Homegoing {Review}

The impact slavery has had on mankind is something so controversial that many have trouble understanding it. Slavery isn’t the issue, the people are the issue. Slavery is merely an idea that we, the people, have carried out into a real life thing. This book is able to make me feel emotionally and physically connected. 

RATING : five-stars

Continue reading for the review.

This book dives straight into slavery as if it were a swimming pool. It reveals how it twists peoples lives and ruins them, wether they know it or not. This book begins in the late 18th century in an Asante Village which will soon be located in Ghana. A young girl named Effia Otcher, is sold by her father to a British slavetrader named James. The thing is, Effia wasn’t sold as a slave, but she was sold as a bride. She would grow up and wouldn’t have a choice whether or not to marry James. She would just have to marry him. That may sound horrible, but it’s not as horrible as Esi Asare’s life. Esi is Effia’s half sister who is a slave. She was seized in a raid on her village and was brought to James as a slave this time, not a bride. This novel did a beautiful job of explaining the slave trade and paints a picture of life in Ghana at that time. We are able to see slavery through the generations and how slavery eventually ends up in the US and how it shapes Ghana. As an American, I felt like I was un aware of how huge of an effect we have on our neighbors. (Boy, do I sound American). This book changed the way I think, which is a great characteristic for a book to have.

I am pleasantly surprised on how rich and full the characters are. While I was reading, I began to see a protagonist and an antagonist in the story. To me, Esi was the protagonist because I began to care deeply about her because of her horrible sufferings, and I began to become very curious about learning more about her complexity. Whenever I saw Esi’s name on the page ahead of time, my face would light up with excitement for a split second. James was the obvious antagonist. This book proves how white men are the devil. Especially white men like James. However, I was feeling like Effia was an antagonist too, only because I felt some odd and unexpected feelings of jealousy towards her. Even though she was sold by her father, I felt like she was the father’s favorite. I understand that her life is horrible too, but when comparing her life to Esi’s, it’s not as horrible as it sounds. I absolutely love the way the characters were built. There was so much detail but not too much so that there was still room for me to infer and to be curious about.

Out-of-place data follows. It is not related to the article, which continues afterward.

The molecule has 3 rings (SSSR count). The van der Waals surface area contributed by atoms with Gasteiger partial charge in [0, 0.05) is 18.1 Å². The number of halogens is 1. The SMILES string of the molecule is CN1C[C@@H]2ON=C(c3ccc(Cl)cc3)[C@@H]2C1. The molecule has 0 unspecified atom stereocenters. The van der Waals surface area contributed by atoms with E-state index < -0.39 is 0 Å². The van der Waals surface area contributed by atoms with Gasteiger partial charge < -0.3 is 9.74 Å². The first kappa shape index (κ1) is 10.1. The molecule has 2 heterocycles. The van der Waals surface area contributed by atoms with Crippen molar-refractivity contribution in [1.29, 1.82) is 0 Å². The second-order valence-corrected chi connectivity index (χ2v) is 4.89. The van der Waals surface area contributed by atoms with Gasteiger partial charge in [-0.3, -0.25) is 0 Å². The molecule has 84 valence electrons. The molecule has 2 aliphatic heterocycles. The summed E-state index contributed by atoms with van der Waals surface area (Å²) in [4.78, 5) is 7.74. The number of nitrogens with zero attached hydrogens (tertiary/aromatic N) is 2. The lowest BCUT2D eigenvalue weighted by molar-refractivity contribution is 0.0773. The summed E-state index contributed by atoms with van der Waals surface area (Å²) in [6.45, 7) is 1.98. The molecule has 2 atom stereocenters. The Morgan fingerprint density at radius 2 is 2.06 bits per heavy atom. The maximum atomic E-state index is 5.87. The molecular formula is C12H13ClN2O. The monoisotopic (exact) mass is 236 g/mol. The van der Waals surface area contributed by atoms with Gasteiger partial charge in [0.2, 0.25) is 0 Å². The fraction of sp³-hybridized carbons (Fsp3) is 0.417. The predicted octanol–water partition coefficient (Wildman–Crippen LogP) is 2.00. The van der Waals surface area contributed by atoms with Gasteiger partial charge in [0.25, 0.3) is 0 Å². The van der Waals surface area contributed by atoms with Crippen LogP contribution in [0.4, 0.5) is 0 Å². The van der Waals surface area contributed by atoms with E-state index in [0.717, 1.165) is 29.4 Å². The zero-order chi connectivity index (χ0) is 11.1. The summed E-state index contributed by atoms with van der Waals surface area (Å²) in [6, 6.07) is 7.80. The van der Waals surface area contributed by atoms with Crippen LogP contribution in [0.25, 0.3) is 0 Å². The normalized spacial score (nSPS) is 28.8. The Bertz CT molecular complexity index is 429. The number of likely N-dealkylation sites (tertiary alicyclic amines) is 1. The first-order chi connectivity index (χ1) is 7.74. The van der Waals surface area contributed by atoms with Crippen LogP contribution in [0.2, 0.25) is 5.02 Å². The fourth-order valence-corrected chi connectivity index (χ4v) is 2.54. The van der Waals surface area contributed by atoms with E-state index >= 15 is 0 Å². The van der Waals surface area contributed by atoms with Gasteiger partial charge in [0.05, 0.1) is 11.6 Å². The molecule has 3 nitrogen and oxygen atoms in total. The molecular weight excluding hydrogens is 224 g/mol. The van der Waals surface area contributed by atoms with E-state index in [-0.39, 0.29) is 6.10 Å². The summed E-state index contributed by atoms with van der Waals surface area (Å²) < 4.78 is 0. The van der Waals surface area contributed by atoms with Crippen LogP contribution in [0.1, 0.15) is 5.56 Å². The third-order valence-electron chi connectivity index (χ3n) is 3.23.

This book is a tremendous read and I recommend it to anyone. I am generally impressed by the magnitude of the novel’s ambition and how much research went into this book, being able to truly make me feel like I was truly a part in the book. How the author managed to create such a rich and flowing book, cover so much history, and tell such a complex, but compelling story in only 300 pages, I do not know. This is bay far, one of the best debut novels I have read in this year.

Warning: During or after reading, your heart may implode with the amount of sadness and emotional feelings that will be heart-wrenching, hammering, and drilling in this novel. Prepare yourselves. 

pic credits to this awesome blog, Muse Monthly




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